For example, the head of consumer marketing is responsible for all consumer marketing activities but also the lead on marketing automation.

    “You’re not doing a change program that’s six months in the planning and six months in implementation, it’s a fast moving program and you’ll go live quickly with a minimal viable product and start iterating from that,” she says. “So you need the lead to be a subject matter expert as well.”

    McGowan agrees the whole nature of marketing strategy is changing. “It’s less about sitting down, doing creative, planning your objectives, it’s about these conversations with customers, and constantly pushing and nudging conversations into different directions,” she says.

    “The fact that my role incorporates both customer and marketing means we are constantly changing. Today, there’s less distinction between what marketing drives as what the business implements. We tend to spread: We have marketing for example sitting with frontline teams helping to prioritise what the business does, plus we have people working with the entire direct sales team, regularly participating in these forums.”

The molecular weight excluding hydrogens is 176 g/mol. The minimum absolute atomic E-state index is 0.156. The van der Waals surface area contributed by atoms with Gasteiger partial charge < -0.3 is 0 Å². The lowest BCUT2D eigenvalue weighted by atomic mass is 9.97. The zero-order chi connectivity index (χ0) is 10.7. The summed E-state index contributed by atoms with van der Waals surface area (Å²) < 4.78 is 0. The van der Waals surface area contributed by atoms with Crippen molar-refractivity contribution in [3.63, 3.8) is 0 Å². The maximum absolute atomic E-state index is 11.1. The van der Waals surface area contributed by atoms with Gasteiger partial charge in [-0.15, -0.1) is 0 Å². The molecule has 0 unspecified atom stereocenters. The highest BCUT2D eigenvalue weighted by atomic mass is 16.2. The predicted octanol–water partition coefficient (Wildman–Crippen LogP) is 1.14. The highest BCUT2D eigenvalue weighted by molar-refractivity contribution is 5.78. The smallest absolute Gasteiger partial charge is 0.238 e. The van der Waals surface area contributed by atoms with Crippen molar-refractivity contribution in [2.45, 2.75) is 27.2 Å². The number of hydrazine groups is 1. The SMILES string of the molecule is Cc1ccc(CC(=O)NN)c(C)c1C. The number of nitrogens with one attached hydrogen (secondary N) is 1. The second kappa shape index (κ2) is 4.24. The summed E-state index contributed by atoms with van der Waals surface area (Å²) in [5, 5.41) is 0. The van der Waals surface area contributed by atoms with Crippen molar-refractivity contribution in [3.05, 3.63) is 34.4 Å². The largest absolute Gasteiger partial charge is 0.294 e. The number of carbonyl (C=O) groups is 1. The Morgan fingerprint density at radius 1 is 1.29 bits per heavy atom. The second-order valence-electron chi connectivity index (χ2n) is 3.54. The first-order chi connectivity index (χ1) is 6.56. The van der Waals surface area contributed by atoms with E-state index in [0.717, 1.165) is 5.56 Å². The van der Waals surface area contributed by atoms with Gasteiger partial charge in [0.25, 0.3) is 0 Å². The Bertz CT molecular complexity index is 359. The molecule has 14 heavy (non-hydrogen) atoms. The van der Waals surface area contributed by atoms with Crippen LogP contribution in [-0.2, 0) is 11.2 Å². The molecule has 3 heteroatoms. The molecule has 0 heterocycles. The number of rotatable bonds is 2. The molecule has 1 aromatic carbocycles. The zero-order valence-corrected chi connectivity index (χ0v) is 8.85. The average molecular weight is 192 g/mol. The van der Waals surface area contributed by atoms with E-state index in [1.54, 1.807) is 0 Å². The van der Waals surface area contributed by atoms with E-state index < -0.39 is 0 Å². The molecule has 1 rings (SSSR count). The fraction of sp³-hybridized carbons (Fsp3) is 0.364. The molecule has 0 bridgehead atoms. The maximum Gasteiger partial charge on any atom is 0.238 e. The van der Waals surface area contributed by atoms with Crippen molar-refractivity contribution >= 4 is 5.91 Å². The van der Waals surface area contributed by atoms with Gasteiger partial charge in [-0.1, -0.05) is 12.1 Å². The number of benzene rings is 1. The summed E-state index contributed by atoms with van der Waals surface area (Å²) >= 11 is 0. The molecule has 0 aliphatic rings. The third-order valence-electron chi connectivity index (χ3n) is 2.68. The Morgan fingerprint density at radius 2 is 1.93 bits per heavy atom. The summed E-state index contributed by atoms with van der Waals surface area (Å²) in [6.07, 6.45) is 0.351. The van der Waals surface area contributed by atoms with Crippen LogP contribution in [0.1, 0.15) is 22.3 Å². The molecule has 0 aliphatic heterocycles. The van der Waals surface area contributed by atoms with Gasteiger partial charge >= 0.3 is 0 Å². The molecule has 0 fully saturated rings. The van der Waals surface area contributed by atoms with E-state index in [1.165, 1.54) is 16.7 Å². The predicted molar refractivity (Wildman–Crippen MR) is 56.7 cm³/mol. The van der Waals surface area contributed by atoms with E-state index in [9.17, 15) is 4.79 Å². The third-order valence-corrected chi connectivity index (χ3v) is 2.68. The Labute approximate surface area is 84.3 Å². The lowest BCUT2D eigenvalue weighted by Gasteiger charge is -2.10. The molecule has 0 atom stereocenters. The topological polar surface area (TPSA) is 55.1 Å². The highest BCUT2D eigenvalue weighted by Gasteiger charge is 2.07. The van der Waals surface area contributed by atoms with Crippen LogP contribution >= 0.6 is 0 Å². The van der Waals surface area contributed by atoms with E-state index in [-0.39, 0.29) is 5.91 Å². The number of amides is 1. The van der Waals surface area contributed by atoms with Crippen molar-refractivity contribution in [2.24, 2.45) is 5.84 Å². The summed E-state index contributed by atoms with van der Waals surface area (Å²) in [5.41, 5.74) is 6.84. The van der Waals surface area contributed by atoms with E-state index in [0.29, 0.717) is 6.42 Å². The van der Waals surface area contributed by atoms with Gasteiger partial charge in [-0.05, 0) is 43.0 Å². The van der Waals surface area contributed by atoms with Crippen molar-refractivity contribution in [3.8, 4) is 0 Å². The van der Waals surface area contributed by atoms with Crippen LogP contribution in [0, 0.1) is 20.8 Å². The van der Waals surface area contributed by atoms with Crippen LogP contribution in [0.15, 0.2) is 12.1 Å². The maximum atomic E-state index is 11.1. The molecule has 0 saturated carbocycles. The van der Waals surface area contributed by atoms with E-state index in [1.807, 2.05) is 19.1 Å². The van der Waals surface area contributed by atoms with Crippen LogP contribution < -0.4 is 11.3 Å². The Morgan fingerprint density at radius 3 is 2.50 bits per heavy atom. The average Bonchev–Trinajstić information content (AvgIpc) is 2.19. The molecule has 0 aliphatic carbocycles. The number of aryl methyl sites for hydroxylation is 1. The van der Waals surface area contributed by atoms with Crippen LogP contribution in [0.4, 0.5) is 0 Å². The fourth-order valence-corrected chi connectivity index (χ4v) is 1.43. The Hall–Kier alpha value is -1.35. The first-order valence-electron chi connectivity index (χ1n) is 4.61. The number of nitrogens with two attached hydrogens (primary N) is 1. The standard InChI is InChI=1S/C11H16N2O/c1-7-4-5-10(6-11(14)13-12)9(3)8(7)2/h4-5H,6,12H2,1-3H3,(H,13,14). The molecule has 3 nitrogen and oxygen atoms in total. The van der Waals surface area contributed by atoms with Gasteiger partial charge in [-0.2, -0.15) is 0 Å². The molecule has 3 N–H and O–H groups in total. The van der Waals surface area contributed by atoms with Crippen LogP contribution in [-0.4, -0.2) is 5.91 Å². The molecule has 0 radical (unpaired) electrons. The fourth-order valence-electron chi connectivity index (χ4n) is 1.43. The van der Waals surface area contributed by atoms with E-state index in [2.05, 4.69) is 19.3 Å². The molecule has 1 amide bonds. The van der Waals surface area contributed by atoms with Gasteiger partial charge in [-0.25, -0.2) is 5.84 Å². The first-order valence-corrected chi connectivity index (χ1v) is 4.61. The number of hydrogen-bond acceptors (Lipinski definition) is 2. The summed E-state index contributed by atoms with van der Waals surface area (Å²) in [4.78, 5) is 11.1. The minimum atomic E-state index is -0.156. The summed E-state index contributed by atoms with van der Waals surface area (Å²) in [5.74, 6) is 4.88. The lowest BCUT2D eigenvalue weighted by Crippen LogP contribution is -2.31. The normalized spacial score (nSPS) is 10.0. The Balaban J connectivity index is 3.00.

Over the next 12 months, McGowan’s focus is squarely on outcomes, both for the business and for individual outcomes.

    “Now we have people making decisions around superannuation and finances in far greater numbers than we have ever did,” she says. “It’s about bedding that down and getting that measurable impact on outcomes and how well off they are today in retirement that’s the key focus. I’m putting a deliberate focus on that in the next year, to the point of slowing down the pace of change to embed that and make sure we’re delivering on outcomes we promised.

    “That’s where you demonstrate the value of marketing. That’s the tangible link to business growth and being able to push the conversations around what’s important for business growth.”